Component 4: Determining the Structure of the Evaluation System

When determining the structure of the system, stakeholders must consider the designated levels of performance; the frequency of evaluations, as applicable; and a number of other factors related to implementation. In designating the number and description of levels, states must ensure that the level designations (e.g., developing, proficient, exemplary) work for teachers at different experience levels. Likewise, the instruments must be sensitive enough to identify the appropriate level of reliability.

In addition, it is important that the frequency of evaluation is considered separately for each measure used. Classroom observations, for example, are often conducted several times throughout the year, whereas analyses of teacher artifacts may be performed at a different frequency. The teacher's level of performance or experience also may be a factor in determining the appropriate frequency of evaluation. Beginning teachers, or teachers with identified areas of weakness, may be evaluated more frequently than teachers who have reached exemplary or master status.

States may elect to mandate specific format requirements or allow for local flexibility. When making these determinations, states should consider implementation fidelity and reliability, local bargaining restraints, and resource limitations.

For a more detailed discussion of these topics, see the full downloadable Acrobat version of A Practical Guide to Designing Comprehensive Teacher Evaluation Systems.

 

Multiple measures

Guiding Questions

Weight of measures

Guiding Questions

Levels of proficiency

Guiding Questions

Performance failure

Guiding Questions

  • Will the state promote or use multiple measures?
  • Will a single measure be sufficient in making defensible decisions regarding teacher effectiveness?
  • Will a single measure accurately capture teacher capacity in terms of ability to elicit improved student achievement and implement evidence-based instructional strategies?
  • Has the state determined the percentage (weight) of each measure in the overall teacher rating?
  • Will each measure be weighted differently depending on:
    • Its relation to student achievement?
    • Its reliability and validity?
    • Its face validity?
  • Will the weight of each measure fluctuate depending on the level of reliability and validity that is proven over time?
  • Will the weight of each measure vary depending on teaching discipline and context?
  • Have the levels of teaching proficiency been determined?
  • How many levels of proficiency can be explicitly defined?
  • Can rubrics be developed to ensure fidelity?
  • How often can data be generated?
  • What implementation limitations should be considered (e.g., how frequently assessments can be conducted)?
  • Will baseline data be analyzed prior to making decisions regarding teacher proficiency levels?
  • Have consequences been determined for failure to meet acceptable performance levels?
  • Are opportunities for teachers to improve going to be embedded in the evaluation cycle?
  • Are the measures technically defensible to make personnel and compensation decisions?
  • Will teacher supports be provided to assist teachers with unacceptable performance?
  • How much time and assistance will be provided for a teacher to demonstrate improvement before termination is considered?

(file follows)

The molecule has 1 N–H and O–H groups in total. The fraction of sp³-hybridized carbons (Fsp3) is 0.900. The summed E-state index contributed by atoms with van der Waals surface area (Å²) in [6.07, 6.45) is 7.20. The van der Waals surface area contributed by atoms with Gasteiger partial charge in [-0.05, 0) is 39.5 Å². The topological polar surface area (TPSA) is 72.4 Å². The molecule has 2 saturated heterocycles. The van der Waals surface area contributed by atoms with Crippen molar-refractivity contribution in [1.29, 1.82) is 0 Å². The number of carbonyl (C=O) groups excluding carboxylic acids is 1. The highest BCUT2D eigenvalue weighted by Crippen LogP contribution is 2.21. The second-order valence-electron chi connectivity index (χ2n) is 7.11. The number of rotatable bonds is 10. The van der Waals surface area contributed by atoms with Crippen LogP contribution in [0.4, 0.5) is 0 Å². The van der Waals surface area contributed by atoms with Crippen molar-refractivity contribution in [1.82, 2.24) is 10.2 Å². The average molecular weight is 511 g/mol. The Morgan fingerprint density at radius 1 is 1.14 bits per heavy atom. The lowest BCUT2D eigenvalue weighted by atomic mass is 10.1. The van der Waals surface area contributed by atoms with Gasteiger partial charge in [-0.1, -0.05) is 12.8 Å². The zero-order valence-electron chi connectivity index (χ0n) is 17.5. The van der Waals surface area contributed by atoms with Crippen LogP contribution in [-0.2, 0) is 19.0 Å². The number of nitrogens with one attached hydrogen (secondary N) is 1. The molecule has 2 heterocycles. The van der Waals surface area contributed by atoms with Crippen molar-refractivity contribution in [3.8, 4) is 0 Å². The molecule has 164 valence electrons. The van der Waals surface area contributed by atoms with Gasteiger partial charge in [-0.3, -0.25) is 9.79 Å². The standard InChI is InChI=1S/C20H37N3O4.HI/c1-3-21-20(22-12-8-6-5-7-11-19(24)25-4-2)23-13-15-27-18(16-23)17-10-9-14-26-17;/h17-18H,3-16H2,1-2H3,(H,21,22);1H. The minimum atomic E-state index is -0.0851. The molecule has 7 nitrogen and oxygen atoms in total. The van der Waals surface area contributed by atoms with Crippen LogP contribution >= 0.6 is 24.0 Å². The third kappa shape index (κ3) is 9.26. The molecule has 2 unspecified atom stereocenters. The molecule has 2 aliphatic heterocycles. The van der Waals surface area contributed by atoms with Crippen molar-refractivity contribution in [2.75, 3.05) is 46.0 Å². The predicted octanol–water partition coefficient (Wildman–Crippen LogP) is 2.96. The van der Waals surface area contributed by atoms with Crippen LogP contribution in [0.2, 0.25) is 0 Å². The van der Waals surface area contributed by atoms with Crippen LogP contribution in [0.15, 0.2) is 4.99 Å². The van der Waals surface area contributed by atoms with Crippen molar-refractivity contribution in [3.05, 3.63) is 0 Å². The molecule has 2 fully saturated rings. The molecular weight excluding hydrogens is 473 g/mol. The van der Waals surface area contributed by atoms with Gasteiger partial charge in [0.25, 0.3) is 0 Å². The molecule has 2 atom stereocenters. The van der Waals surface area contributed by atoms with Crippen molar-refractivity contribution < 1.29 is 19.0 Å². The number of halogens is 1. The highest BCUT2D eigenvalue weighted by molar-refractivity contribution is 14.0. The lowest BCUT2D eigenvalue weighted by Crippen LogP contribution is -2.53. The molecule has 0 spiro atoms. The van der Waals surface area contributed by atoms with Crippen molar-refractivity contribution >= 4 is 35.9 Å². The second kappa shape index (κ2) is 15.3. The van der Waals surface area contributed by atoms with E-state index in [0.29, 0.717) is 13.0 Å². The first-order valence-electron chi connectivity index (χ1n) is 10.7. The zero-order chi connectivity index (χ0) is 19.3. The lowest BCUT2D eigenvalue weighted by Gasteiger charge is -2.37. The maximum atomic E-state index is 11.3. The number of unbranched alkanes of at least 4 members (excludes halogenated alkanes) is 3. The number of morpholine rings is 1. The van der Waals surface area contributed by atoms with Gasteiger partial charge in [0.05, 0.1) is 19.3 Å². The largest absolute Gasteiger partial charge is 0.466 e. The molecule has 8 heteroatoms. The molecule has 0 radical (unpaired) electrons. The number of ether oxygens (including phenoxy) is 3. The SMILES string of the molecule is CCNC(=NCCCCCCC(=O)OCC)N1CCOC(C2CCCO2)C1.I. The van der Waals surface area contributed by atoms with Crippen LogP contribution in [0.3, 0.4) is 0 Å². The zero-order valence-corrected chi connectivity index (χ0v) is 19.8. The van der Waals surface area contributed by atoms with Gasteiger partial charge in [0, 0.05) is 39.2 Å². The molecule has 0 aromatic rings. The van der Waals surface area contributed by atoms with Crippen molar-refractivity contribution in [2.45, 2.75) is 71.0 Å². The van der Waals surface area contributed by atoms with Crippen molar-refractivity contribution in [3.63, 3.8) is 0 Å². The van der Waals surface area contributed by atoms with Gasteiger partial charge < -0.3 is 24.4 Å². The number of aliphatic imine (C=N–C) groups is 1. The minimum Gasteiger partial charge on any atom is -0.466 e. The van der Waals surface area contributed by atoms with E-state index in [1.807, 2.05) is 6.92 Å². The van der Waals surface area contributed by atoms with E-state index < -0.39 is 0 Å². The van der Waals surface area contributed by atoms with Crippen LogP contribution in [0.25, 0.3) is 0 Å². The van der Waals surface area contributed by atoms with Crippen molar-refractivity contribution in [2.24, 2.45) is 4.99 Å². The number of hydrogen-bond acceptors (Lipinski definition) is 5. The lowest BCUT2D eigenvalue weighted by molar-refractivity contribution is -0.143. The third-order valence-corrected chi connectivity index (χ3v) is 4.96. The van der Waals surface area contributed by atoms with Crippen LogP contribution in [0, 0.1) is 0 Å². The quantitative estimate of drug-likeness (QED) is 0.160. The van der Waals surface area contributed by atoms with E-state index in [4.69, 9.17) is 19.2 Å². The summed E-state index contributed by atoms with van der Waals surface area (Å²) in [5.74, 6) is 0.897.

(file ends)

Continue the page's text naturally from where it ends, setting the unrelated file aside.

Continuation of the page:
• Will teacher performance affect tenure?

 

When determining the structure of the system, stakeholders must consider the details of an evaluation system. The resources below are intended to support states and districts as they make decisions around their evaluation systems.

Details of an Evaluation System

Determining Processes That Build Sustainable Teacher Accountability Systems (Research & Policy Brief)

Ongoing issues of teacher accountability have impelled several responses in the form of changes to current teacher evaluation practices. This brief reports preliminary findings and recommendations from a study of such change processes that Public Impact conducted for the TQ Center in three school districts and three state departments of education.

A Practical Guide to Evaluating Teacher Effectiveness

This guide offers a definition of teacher effectiveness that states and districts may adapt to meet local requirements. In addition, the guide provides an overview of the many purposes for evaluating teacher effectiveness and indicates which measures are most suitable to use under different circumstances.

Workshop: Supporting State Efforts to Design and Implement Teacher Evaluation Systems

This workshop was designed to provide regional comprehensive center staff with increased knowledge of select topics related to the creation and implementation of comprehensive evaluations. The workshop included four working sessions on the following topics: using evaluation data to support and improve effectiveness, measuring student growth in tested subjects, measuring student growth in nontested subjects and for teachers of at-risk students, and understanding the basics of quality assessments for measuring growth.

 

The GTL Center is building an online repository of expert panel reviews of
real-life teacher evaluation models operated by districts throughout the country.

For each district included, you can view, per component, a description of how that district approached the many issues involved.

To view these real-life models, visit the Teacher Evaluation Models in Practice portion of the GTL Center website.

  • First, click on View the Models in the table of contents.
  • Click one or more districts.
  • Then, select Component 4.